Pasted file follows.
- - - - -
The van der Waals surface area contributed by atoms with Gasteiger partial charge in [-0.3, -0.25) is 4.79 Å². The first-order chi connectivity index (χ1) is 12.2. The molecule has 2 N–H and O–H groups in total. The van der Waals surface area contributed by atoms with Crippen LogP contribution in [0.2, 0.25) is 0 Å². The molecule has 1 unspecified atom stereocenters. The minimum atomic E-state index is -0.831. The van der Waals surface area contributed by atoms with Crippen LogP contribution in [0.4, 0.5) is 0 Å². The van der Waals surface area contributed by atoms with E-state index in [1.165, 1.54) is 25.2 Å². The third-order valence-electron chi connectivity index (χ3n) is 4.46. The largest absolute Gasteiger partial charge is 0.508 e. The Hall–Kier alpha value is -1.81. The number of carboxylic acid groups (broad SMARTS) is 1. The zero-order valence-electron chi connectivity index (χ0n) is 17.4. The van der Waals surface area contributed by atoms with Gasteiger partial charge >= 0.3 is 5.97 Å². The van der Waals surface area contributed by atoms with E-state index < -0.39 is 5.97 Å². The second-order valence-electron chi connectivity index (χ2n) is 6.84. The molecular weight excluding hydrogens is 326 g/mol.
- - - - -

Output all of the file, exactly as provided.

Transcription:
The van der Waals surface area contributed by atoms with Gasteiger partial charge in [-0.3, -0.25) is 4.79 Å². The first-order chi connectivity index (χ1) is 12.2. The molecule has 2 N–H and O–H groups in total. The van der Waals surface area contributed by atoms with Crippen LogP contribution in [0.2, 0.25) is 0 Å². The molecule has 1 unspecified atom stereocenters. The minimum atomic E-state index is -0.831. The van der Waals surface area contributed by atoms with Crippen LogP contribution in [0.4, 0.5) is 0 Å². The van der Waals surface area contributed by atoms with E-state index in [1.165, 1.54) is 25.2 Å². The third-order valence-electron chi connectivity index (χ3n) is 4.46. The largest absolute Gasteiger partial charge is 0.508 e. The Hall–Kier alpha value is -1.81. The number of carboxylic acid groups (broad SMARTS) is 1. The zero-order valence-electron chi connectivity index (χ0n) is 17.4. The van der Waals surface area contributed by atoms with Gasteiger partial charge >= 0.3 is 5.97 Å². The van der Waals surface area contributed by atoms with E-state index < -0.39 is 5.97 Å². The second-order valence-electron chi connectivity index (χ2n) is 6.84. The molecular weight excluding hydrogens is 326 g/mol.